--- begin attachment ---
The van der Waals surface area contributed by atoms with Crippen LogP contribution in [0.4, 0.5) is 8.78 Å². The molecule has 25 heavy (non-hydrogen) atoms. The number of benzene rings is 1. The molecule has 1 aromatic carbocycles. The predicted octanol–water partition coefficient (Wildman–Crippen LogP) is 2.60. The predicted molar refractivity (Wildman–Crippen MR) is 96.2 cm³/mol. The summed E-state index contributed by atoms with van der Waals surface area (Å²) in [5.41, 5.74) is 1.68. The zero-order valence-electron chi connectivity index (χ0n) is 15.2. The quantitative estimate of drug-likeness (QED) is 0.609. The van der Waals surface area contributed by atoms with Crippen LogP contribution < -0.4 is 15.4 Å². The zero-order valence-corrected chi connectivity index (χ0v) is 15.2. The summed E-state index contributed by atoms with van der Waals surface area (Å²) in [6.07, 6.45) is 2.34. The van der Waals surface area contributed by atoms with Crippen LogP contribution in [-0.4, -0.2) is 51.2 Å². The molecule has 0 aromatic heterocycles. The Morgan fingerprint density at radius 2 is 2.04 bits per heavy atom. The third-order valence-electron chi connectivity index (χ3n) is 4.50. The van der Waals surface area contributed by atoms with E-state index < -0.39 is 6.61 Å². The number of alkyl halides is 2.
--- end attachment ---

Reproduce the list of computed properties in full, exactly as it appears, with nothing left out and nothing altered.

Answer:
The van der Waals surface area contributed by atoms with Crippen LogP contribution in [0.4, 0.5) is 8.78 Å². The molecule has 25 heavy (non-hydrogen) atoms. The number of benzene rings is 1. The molecule has 1 aromatic carbocycles. The predicted octanol–water partition coefficient (Wildman–Crippen LogP) is 2.60. The predicted molar refractivity (Wildman–Crippen MR) is 96.2 cm³/mol. The summed E-state index contributed by atoms with van der Waals surface area (Å²) in [5.41, 5.74) is 1.68. The zero-order valence-electron chi connectivity index (χ0n) is 15.2. The quantitative estimate of drug-likeness (QED) is 0.609. The van der Waals surface area contributed by atoms with Crippen LogP contribution < -0.4 is 15.4 Å². The zero-order valence-corrected chi connectivity index (χ0v) is 15.2. The summed E-state index contributed by atoms with van der Waals surface area (Å²) in [6.07, 6.45) is 2.34. The van der Waals surface area contributed by atoms with Crippen LogP contribution in [-0.4, -0.2) is 51.2 Å². The molecule has 0 aromatic heterocycles. The Morgan fingerprint density at radius 2 is 2.04 bits per heavy atom. The third-order valence-electron chi connectivity index (χ3n) is 4.50. The van der Waals surface area contributed by atoms with E-state index < -0.39 is 6.61 Å². The number of alkyl halides is 2.